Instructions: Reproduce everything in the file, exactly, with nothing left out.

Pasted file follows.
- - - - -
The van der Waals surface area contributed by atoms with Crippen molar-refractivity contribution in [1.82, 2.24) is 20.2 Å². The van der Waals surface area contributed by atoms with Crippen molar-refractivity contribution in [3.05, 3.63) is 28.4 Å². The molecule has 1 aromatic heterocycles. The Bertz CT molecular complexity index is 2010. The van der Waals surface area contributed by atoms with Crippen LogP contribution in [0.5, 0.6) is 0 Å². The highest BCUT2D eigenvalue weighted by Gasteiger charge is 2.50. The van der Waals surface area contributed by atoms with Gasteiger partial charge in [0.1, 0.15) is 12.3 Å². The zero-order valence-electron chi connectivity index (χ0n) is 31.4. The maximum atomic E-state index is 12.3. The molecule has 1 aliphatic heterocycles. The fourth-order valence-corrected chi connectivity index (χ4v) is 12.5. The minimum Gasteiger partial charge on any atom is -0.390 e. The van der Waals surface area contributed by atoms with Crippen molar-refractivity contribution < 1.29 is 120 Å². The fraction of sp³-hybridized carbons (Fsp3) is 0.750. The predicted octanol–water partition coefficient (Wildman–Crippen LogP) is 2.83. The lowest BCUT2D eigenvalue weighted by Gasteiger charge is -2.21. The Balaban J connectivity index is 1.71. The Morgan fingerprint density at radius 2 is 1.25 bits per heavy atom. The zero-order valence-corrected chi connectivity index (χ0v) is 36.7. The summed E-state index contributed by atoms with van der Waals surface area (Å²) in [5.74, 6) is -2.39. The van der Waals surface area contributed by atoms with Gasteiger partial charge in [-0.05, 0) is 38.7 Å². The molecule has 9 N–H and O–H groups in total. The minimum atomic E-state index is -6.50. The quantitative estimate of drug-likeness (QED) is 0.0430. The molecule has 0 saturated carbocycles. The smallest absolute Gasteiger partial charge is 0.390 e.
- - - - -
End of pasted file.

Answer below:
The van der Waals surface area contributed by atoms with Crippen molar-refractivity contribution in [1.82, 2.24) is 20.2 Å². The van der Waals surface area contributed by atoms with Crippen molar-refractivity contribution in [3.05, 3.63) is 28.4 Å². The molecule has 1 aromatic heterocycles. The Bertz CT molecular complexity index is 2010. The van der Waals surface area contributed by atoms with Crippen LogP contribution in [0.5, 0.6) is 0 Å². The highest BCUT2D eigenvalue weighted by Gasteiger charge is 2.50. The van der Waals surface area contributed by atoms with Gasteiger partial charge in [0.1, 0.15) is 12.3 Å². The zero-order valence-electron chi connectivity index (χ0n) is 31.4. The maximum atomic E-state index is 12.3. The molecule has 1 aliphatic heterocycles. The fourth-order valence-corrected chi connectivity index (χ4v) is 12.5. The minimum Gasteiger partial charge on any atom is -0.390 e. The van der Waals surface area contributed by atoms with Crippen molar-refractivity contribution < 1.29 is 120 Å². The fraction of sp³-hybridized carbons (Fsp3) is 0.750. The predicted octanol–water partition coefficient (Wildman–Crippen LogP) is 2.83. The lowest BCUT2D eigenvalue weighted by Gasteiger charge is -2.21. The Balaban J connectivity index is 1.71. The Morgan fingerprint density at radius 2 is 1.25 bits per heavy atom. The zero-order valence-corrected chi connectivity index (χ0v) is 36.7. The summed E-state index contributed by atoms with van der Waals surface area (Å²) in [5.74, 6) is -2.39. The van der Waals surface area contributed by atoms with Gasteiger partial charge in [-0.05, 0) is 38.7 Å². The molecule has 9 N–H and O–H groups in total. The minimum atomic E-state index is -6.50. The quantitative estimate of drug-likeness (QED) is 0.0430. The molecule has 0 saturated carbocycles. The smallest absolute Gasteiger partial charge is 0.390 e.